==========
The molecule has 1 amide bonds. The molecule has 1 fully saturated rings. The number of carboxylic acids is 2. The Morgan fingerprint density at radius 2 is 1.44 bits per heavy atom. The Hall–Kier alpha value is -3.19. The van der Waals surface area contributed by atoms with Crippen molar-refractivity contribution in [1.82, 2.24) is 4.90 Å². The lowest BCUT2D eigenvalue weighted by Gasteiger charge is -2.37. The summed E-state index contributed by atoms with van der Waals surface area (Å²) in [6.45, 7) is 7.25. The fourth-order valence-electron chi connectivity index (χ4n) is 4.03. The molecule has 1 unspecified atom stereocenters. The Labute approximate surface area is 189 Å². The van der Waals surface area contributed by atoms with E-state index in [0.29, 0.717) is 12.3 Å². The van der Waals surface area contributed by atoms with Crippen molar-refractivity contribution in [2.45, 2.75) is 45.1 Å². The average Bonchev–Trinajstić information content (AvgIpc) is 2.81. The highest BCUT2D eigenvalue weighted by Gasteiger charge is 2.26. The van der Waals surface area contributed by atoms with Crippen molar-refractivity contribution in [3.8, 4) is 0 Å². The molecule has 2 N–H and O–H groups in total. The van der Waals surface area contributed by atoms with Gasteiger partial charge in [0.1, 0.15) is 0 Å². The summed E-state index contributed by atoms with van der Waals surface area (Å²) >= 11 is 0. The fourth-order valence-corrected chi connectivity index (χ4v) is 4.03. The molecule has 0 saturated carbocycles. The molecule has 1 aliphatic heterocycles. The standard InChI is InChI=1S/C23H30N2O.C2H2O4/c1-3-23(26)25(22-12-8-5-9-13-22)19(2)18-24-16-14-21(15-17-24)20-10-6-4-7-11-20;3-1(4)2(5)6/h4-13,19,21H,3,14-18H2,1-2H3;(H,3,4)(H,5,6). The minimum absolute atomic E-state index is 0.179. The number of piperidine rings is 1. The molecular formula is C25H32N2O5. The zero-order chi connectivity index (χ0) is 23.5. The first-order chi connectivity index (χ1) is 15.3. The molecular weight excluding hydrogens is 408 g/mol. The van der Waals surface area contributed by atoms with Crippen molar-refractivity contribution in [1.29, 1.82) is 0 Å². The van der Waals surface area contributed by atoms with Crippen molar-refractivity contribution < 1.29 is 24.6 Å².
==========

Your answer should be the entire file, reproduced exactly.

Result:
The molecule has 1 amide bonds. The molecule has 1 fully saturated rings. The number of carboxylic acids is 2. The Morgan fingerprint density at radius 2 is 1.44 bits per heavy atom. The Hall–Kier alpha value is -3.19. The van der Waals surface area contributed by atoms with Crippen molar-refractivity contribution in [1.82, 2.24) is 4.90 Å². The lowest BCUT2D eigenvalue weighted by Gasteiger charge is -2.37. The summed E-state index contributed by atoms with van der Waals surface area (Å²) in [6.45, 7) is 7.25. The fourth-order valence-electron chi connectivity index (χ4n) is 4.03. The molecule has 1 unspecified atom stereocenters. The Labute approximate surface area is 189 Å². The van der Waals surface area contributed by atoms with E-state index in [0.29, 0.717) is 12.3 Å². The van der Waals surface area contributed by atoms with Crippen molar-refractivity contribution in [2.45, 2.75) is 45.1 Å². The average Bonchev–Trinajstić information content (AvgIpc) is 2.81. The highest BCUT2D eigenvalue weighted by Gasteiger charge is 2.26. The van der Waals surface area contributed by atoms with Crippen molar-refractivity contribution in [3.8, 4) is 0 Å². The molecule has 2 N–H and O–H groups in total. The van der Waals surface area contributed by atoms with Gasteiger partial charge in [0.1, 0.15) is 0 Å². The summed E-state index contributed by atoms with van der Waals surface area (Å²) >= 11 is 0. The fourth-order valence-corrected chi connectivity index (χ4v) is 4.03. The molecule has 0 saturated carbocycles. The molecule has 1 aliphatic heterocycles. The standard InChI is InChI=1S/C23H30N2O.C2H2O4/c1-3-23(26)25(22-12-8-5-9-13-22)19(2)18-24-16-14-21(15-17-24)20-10-6-4-7-11-20;3-1(4)2(5)6/h4-13,19,21H,3,14-18H2,1-2H3;(H,3,4)(H,5,6). The minimum absolute atomic E-state index is 0.179. The number of piperidine rings is 1. The molecular formula is C25H32N2O5. The zero-order chi connectivity index (χ0) is 23.5. The first-order chi connectivity index (χ1) is 15.3. The molecular weight excluding hydrogens is 408 g/mol. The van der Waals surface area contributed by atoms with Crippen molar-refractivity contribution in [1.29, 1.82) is 0 Å². The van der Waals surface area contributed by atoms with Crippen molar-refractivity contribution < 1.29 is 24.6 Å².